On a 64bit machine, we recognize that an resolve is 8 bytes. However, ns am not completely clear how countless bytes of information is in one address.Does every byte in virtual memory have actually an address? Or go every 64 bits in memory have actually an address?Or walk it depend on the architecture? If it counts on the architecture, then just how should I find out?


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Or go it depend on the architecture?

Yes. It counts on the architecture:

For most CPUs one attend to represents 8 bits.

Each byte in the memory has actually an individual address.

The TMS320 DSP is an instance for a CPU wherein one address represents 16 bits.

This way that each 16-bit word (uint16) in the memory has an separation, personal, instance address.

There are also computers (many of castle historic) whereby each deal with represents 12, 13, 14, 16, 24 or 36 bits (and maybe also more) ...

(Unfortunately, ns don"t know an example for a CPU utilizing 64-bit addresses not using 8 bits per address but I"m fairly sure such CPUs additionally exist.)

Then there are memory species where not all addresses exist. This might look the following way:

Addresses which space divisible by 4 represent 32 bits the information; various other addresses can not be provided - which means that these addresses stand for no information in ~ all.

So the "average" end the addresses is 8 bits yet there is no deal with that represents 8 bits.

Typically you watch such a behavior in a computer system where 2 different species of memory room installed and one form allows both 8- and also 32-bit access while the other form only enables 32-bit access.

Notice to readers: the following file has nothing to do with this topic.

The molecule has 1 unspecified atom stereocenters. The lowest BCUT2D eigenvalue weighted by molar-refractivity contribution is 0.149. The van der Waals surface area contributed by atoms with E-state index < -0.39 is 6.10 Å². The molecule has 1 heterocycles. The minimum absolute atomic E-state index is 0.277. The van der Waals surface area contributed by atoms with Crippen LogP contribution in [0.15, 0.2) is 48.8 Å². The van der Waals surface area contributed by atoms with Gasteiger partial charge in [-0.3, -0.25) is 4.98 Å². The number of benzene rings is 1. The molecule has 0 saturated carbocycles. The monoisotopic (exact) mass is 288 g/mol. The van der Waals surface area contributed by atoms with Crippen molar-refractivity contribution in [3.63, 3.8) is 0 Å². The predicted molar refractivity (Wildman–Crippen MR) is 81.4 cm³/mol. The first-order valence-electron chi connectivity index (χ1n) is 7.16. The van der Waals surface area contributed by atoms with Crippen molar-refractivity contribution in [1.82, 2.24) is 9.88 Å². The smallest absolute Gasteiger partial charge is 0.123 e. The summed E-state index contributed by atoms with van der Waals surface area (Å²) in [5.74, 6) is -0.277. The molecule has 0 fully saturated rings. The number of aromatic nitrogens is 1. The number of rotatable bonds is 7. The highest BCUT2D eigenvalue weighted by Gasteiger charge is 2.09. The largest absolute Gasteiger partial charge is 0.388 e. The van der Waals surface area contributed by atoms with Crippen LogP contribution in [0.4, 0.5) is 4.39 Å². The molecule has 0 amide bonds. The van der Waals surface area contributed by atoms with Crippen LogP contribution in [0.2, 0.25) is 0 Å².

And this is frequently the case for the memory of peripheral devices - for instance the storage of the Ethernet controller in part microcontrollers.

Is much as i remember correctly, I have actually seen a PCI SCSI controller for computers that also showed this behavior. Install that SCSI controller right into your 64-bit computer and your computer system contains some variety of addresses wherein 25% of every addresses represent 32 bits the data and also 75% of every addresses don"t represent any type of data at all.

I"ve likewise seen CPUs draft by college student of colleges where the "commercial original" enables 8- and 32-bit accessibility to the memory yet the student"s replica enables only 32-bit access. In this case the entirety address selection shows this behavior.

By the way:

On a 64bit machine, we know that an attend to is 8 bytes.

Even this is not necessarily true:

As far as i know, one x86-64 CPU uses only 48-bit addresses. Thus it would be possible for a compiler manufacturer to store each resolve in only 6 bytes the memory.

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And of course CPU cores for installed devices could be design to usage a subset of the x86-64 instruction collection but it is registered that typically hold an deal with (such as rsp) are just 48 bits wide.